What is the essence of reliance on the Spiritual Guide?  It is to regard our Spiritual Guide as a perfectlyreliable Buddha and to put their instructions into practice.  When you check this closely, the essence is faith.  But what is the essence of faith?  It is “trusting.”  When we trust, we let go of our fears, we let go of holding ourselves back, and we just “go with it” into the unknown confident in the knowledge that we are entering into a joyful water slide whose end is the ocean of the Dharmkaya.  The Dharma is completely trustworthy and reliable.  It will never deceive us, never lead us down the wrong road.  We may misinterpret or misunderstand the Dharma, but that is not the fault of the Dharma.  The Dharma itself is perfectly reliable.  We can trust it.  The Buddhas and the Sangha, as appearing in our life, are like road signs pointing us in the direction of how to practice the Dharma.  This doesn’t mean they do things perfectly, rather it means we can learn perfectly from everything they do – some show us what to do, and some show us what not to do.  But in doing so, all show us the way.

Eventually, our practice will lead us to the point where we come to the conclusion that it would be far better to have the Spiritual Guide live our life than for our ordinary selves to do so.  When we reach this conclusion, we can then begin “bringing life into the path.”  In the normal three bringings, we dissolve the guru into ourself, then identify with the guru in various aspects like a life boat guiding us through each stage of the death process.  We need to do exactly the same thing when we bring life into the path.  For me, for example, I ask myself the question:  who would make a better U.S. diplomat – ordinary me or my Spiritual Guide?  Wouldn’t it be fantastic if living Guru Je Tsongkhapa were influencing and guiding U.S. diplomacy?  In a similar way, who would make a better father?  Clearly, he would do a better job on both counts than ordinary Ryan!  So I generate the strong wish that he take over, that he enter into me and work through me and my circumstance.

On the basis of that wish, I then dissolve him into me, engage in self-generation, and try to let go and indeed forget ordinary Ryan.  It is like I put my ordinary self in the back seat, I withdraw my ordinary self from the picture and create the space for the guru to arise and act.  The more we forget our ordinary self (and I mean completely forget) and the more we identify with the guru-deity being the actor in our life, at some point we will make a transition where we actually “feel ourselves as being the guru-deity living our life” (every word here has meaning).  It is very subtle, very blissful and very magical.  Eventually, this feeling refines further and further, functioning to gather and purify more and more of our reality into the guru-deity’s body, mind and deeds.  Eventually we merge completely into the clear light Dharmakaya while simultaneously the reliquary we have created as a bodhisattva continues to function to liberate beings in the world.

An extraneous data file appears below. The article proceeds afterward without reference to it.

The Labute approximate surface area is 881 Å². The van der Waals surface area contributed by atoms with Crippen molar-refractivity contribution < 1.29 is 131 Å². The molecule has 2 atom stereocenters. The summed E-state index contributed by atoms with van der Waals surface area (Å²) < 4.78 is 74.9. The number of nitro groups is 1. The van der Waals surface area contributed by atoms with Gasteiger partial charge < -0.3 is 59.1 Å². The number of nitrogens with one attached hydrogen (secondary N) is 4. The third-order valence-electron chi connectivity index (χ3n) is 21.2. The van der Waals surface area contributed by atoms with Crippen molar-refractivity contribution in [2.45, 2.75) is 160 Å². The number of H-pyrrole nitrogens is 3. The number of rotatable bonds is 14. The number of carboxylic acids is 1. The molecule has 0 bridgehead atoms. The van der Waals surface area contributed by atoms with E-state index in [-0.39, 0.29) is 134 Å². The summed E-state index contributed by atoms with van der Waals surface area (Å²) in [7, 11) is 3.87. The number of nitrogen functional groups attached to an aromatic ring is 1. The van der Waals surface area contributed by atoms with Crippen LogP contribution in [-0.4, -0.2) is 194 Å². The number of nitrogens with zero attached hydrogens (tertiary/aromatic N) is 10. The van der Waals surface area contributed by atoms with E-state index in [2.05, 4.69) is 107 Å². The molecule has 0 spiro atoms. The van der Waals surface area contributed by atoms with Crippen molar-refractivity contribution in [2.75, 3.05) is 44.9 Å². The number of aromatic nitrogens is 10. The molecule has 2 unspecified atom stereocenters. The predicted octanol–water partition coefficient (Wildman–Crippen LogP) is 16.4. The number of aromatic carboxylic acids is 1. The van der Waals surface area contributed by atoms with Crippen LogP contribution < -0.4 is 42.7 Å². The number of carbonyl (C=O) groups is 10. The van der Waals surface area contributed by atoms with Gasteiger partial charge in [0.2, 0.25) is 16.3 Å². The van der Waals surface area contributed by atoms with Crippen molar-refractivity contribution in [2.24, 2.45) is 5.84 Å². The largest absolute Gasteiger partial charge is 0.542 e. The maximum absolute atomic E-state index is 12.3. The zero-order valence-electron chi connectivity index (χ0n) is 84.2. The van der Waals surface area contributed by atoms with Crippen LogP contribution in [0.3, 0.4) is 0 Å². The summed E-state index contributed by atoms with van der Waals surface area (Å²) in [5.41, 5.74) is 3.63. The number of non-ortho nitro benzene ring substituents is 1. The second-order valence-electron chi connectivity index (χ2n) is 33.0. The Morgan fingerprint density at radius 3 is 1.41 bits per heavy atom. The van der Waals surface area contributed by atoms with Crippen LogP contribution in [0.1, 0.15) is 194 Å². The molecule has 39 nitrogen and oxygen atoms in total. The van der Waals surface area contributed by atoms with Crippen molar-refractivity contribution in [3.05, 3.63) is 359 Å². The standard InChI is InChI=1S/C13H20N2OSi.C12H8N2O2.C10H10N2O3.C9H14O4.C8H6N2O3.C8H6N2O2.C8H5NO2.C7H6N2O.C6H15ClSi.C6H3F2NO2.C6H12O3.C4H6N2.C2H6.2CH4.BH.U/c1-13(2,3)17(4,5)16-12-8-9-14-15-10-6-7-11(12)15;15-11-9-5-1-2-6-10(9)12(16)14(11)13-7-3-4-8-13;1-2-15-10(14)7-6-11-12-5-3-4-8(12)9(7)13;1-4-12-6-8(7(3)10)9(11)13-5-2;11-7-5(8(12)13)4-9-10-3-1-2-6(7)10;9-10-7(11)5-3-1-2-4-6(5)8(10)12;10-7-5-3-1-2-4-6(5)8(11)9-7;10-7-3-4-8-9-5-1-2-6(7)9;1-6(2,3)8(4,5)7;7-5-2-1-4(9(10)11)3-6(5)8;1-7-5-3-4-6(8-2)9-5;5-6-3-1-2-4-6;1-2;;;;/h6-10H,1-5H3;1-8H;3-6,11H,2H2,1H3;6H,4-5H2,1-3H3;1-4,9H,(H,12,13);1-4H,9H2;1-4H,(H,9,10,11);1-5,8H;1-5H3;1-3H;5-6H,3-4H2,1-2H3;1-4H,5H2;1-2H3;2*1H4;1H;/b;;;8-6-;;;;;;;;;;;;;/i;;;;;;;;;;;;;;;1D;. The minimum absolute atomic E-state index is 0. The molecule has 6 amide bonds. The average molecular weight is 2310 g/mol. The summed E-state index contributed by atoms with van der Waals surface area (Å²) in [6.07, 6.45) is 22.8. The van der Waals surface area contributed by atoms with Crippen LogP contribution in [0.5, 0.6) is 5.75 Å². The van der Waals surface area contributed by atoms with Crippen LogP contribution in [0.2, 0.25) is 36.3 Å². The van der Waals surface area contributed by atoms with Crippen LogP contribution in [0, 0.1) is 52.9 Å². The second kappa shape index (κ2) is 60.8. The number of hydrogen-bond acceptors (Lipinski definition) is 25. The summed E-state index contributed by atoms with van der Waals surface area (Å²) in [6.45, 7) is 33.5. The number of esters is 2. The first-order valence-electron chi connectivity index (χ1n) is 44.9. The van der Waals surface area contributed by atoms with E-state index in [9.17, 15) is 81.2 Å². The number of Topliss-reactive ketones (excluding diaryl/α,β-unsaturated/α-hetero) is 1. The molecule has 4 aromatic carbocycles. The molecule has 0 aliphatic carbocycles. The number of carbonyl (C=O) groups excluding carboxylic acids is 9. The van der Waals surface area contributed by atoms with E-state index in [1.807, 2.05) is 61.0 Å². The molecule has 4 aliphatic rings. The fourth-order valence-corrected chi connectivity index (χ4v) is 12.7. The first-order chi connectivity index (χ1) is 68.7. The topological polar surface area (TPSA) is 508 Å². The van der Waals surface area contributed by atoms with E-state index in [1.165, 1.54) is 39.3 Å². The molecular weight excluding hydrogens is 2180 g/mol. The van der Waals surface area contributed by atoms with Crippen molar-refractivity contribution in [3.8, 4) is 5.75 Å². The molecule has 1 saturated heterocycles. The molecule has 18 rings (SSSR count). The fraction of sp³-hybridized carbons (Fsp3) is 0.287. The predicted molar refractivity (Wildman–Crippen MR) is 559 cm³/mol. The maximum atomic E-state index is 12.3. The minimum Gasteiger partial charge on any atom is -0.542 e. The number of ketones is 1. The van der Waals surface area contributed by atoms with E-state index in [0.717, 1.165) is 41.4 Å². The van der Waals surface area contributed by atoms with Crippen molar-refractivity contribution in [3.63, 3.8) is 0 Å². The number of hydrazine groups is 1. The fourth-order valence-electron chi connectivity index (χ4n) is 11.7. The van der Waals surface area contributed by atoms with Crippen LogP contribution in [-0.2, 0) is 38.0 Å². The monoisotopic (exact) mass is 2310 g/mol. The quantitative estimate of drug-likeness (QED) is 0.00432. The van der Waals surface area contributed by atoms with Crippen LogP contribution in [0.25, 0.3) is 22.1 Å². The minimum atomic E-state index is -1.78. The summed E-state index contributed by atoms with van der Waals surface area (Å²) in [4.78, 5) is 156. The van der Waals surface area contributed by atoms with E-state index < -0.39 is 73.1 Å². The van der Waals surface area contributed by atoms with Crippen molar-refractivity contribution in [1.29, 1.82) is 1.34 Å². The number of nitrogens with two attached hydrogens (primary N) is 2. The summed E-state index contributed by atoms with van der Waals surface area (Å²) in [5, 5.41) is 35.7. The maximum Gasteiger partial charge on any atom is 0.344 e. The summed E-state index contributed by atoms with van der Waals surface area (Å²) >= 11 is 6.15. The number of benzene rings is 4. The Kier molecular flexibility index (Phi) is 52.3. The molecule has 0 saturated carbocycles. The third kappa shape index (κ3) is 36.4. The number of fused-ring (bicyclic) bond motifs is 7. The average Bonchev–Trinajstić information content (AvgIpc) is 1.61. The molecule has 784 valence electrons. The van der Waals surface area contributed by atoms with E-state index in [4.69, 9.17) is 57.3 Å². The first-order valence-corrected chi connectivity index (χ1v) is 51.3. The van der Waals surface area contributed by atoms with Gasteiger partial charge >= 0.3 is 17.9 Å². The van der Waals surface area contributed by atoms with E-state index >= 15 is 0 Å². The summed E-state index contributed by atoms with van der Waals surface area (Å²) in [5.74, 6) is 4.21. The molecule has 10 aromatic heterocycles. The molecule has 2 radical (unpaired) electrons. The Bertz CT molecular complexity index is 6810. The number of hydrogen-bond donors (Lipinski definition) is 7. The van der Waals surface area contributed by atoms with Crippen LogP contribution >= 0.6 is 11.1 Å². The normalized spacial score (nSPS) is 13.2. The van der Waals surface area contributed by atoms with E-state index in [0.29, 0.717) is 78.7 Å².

If we practice in this way, doing the three bringings during our morning meditation, doing the fourth bringing during our daily life, then once again doing the three bringings as we go to sleep, then soon enough our entire life will be one continuum of bringing the pure land into the here and now.  Once we have attained some experience of this, death will have no hold on us – we will have already passed beyond.  Death will be no different than discarding some old clothes or an old car.  Of course we will need new “clothes” and a new “car” (our next life, or our next emanation body), but we will continue as an extension of the transcendental being, the living guru, Je Tsongkhapa.

Happy Je Tsongkhapa Day everyone!

Your turn:  Describe how through relying upon Je Tsongkhapa you can solve the biggest problem you are facing in your life today.

3 thoughts on ““Bringing life into the path” through reliance

  1. Je Tsongkhapa was the King of Tantra, especially the lucid, clean and clear instructions on the illusory body.

    He was saying something like this:

    Control your inner winds and your mind will follow. You don’t need intellect. You need experience. You have these channels in your body. Take a look, see how they affect your mental states. You don’t even need to be a Buddhist or be a practitioner. You just need to look inside and use your own resources to generate great bliss. Anyone can do this. When these winds flow inside the central channel, realizing emptiness is easy. Generating bliss is easy. Easy. He mentions using sutra to beef up the motivation for this looking inside, doing it for good purpose. He built upon Buddha’s teachings and clarified them extremely well.

    He also said that dependant arising was the greatest teacher in Buddhism.

    Anyone who sincerely relies on JTK surely has to look to his clear tantric teachings and why he is revered in Buddhism.